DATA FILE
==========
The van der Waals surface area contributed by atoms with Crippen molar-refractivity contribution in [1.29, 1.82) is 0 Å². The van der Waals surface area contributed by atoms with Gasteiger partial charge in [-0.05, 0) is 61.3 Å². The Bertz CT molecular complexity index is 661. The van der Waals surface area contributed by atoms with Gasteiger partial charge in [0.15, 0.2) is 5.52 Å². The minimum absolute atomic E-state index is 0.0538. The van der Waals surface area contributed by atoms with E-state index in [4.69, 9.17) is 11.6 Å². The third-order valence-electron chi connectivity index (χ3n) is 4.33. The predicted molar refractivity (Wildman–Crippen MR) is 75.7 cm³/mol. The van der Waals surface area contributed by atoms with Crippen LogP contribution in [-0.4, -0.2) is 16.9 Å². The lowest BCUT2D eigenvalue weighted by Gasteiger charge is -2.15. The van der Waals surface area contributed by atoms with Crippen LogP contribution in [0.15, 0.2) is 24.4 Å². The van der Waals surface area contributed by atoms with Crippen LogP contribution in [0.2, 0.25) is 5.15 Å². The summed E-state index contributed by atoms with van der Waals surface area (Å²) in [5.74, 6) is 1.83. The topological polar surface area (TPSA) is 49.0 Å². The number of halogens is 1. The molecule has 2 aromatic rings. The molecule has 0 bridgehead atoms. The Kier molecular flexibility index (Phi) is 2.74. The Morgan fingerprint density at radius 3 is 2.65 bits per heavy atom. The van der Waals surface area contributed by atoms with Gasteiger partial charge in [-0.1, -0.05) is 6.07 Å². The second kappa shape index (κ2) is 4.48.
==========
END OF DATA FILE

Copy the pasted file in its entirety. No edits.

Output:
The van der Waals surface area contributed by atoms with Crippen molar-refractivity contribution in [1.29, 1.82) is 0 Å². The van der Waals surface area contributed by atoms with Gasteiger partial charge in [-0.05, 0) is 61.3 Å². The Bertz CT molecular complexity index is 661. The van der Waals surface area contributed by atoms with Gasteiger partial charge in [0.15, 0.2) is 5.52 Å². The minimum absolute atomic E-state index is 0.0538. The van der Waals surface area contributed by atoms with E-state index in [4.69, 9.17) is 11.6 Å². The third-order valence-electron chi connectivity index (χ3n) is 4.33. The predicted molar refractivity (Wildman–Crippen MR) is 75.7 cm³/mol. The van der Waals surface area contributed by atoms with Crippen LogP contribution in [-0.4, -0.2) is 16.9 Å². The lowest BCUT2D eigenvalue weighted by Gasteiger charge is -2.15. The van der Waals surface area contributed by atoms with Crippen LogP contribution in [0.15, 0.2) is 24.4 Å². The van der Waals surface area contributed by atoms with Crippen LogP contribution in [0.2, 0.25) is 5.15 Å². The summed E-state index contributed by atoms with van der Waals surface area (Å²) in [5.74, 6) is 1.83. The topological polar surface area (TPSA) is 49.0 Å². The number of halogens is 1. The molecule has 2 aromatic rings. The molecule has 0 bridgehead atoms. The Kier molecular flexibility index (Phi) is 2.74. The Morgan fingerprint density at radius 3 is 2.65 bits per heavy atom. The van der Waals surface area contributed by atoms with Gasteiger partial charge in [-0.1, -0.05) is 6.07 Å². The second kappa shape index (κ2) is 4.48.